This book contains the only authoritative description I've ever read of the Black Mass. Essentially it is the intentional use of power to do evil, specifically by conceiving a child which would in some way be an incarnation of evil powers. There's also a description of an "incarnation of God" ceremony, where twelve "potent males," representing the fullness of masculine attributes, donate semen used to artificially inseminate an "untouched virgin." The resulting child, after 32 years, becomes a sacrificial victim. Overall view: despite odd things like these rites, this is a remarkably sensible book.



May, 1992. Wonderful photos from around the world. The LIFE magazine issue printed most of the best things.


BY STANDING STONE AND ELDER TREE, by William C. Gray (Llewellyn, 1990).

Reviewed May 1992. In the Cotswold area in England there is a very old circle of stones which the author, via ESP, has tuned into and come up with this book about how the stones were used; it also includes much theory behind such activities. Main idea: stone (including crystal) is especially able to hold psychic 'vibrations' that can be 'read' by someone willing to make the effort. He claims the Cotswold circle is much older than Stonehenge.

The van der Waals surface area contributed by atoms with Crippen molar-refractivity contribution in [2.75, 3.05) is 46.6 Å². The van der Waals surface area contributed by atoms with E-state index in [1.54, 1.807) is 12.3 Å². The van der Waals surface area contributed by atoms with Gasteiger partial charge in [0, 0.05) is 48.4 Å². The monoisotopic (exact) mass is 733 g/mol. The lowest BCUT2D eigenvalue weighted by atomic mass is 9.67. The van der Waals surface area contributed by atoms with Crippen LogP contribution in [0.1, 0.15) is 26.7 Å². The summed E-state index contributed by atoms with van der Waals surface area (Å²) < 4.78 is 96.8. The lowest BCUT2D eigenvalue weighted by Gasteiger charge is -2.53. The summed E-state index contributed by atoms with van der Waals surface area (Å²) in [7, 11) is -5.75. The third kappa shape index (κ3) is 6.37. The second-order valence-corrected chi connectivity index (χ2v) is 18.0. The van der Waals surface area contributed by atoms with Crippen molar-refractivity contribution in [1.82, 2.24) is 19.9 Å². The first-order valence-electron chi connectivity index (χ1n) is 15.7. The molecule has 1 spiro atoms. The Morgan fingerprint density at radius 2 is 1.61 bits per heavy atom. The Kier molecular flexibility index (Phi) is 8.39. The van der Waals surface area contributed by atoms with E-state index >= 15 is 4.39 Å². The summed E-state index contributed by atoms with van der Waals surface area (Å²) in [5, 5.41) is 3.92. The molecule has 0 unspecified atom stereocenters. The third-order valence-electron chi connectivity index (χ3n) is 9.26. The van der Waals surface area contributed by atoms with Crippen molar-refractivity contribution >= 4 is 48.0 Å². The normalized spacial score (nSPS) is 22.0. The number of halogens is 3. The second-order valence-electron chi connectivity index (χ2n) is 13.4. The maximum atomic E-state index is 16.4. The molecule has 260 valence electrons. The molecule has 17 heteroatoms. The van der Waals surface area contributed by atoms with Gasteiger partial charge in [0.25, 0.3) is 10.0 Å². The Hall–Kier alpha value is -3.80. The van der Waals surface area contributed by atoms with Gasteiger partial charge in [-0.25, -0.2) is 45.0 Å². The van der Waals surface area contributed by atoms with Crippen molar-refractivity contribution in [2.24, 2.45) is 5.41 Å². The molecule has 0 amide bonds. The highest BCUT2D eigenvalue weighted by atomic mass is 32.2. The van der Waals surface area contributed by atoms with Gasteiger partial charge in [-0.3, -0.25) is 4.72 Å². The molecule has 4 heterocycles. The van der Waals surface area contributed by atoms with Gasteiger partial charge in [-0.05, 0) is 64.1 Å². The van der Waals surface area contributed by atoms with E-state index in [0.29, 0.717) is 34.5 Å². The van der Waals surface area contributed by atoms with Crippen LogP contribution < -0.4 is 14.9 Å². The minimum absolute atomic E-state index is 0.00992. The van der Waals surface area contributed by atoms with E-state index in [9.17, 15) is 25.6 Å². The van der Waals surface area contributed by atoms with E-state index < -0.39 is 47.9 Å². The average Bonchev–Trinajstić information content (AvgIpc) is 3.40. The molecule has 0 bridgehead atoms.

It's quite interesting. Gray is also the author of the above reviewed INNER TRADITIONS OF MAGIC. Ads in the back mention one book which might be worth looking at: THE NATURE AND USE OF RITUAL, Dr. Peter Roche de Coppens. 0-87542-675-1 (Llewellyn, 19??). (I never got to it.)


TURTLE ISLAND ALPHABET, A Lexicon of Native American Symbols and Culture, by Gerald Hausman. St Martin's Pr, 1992.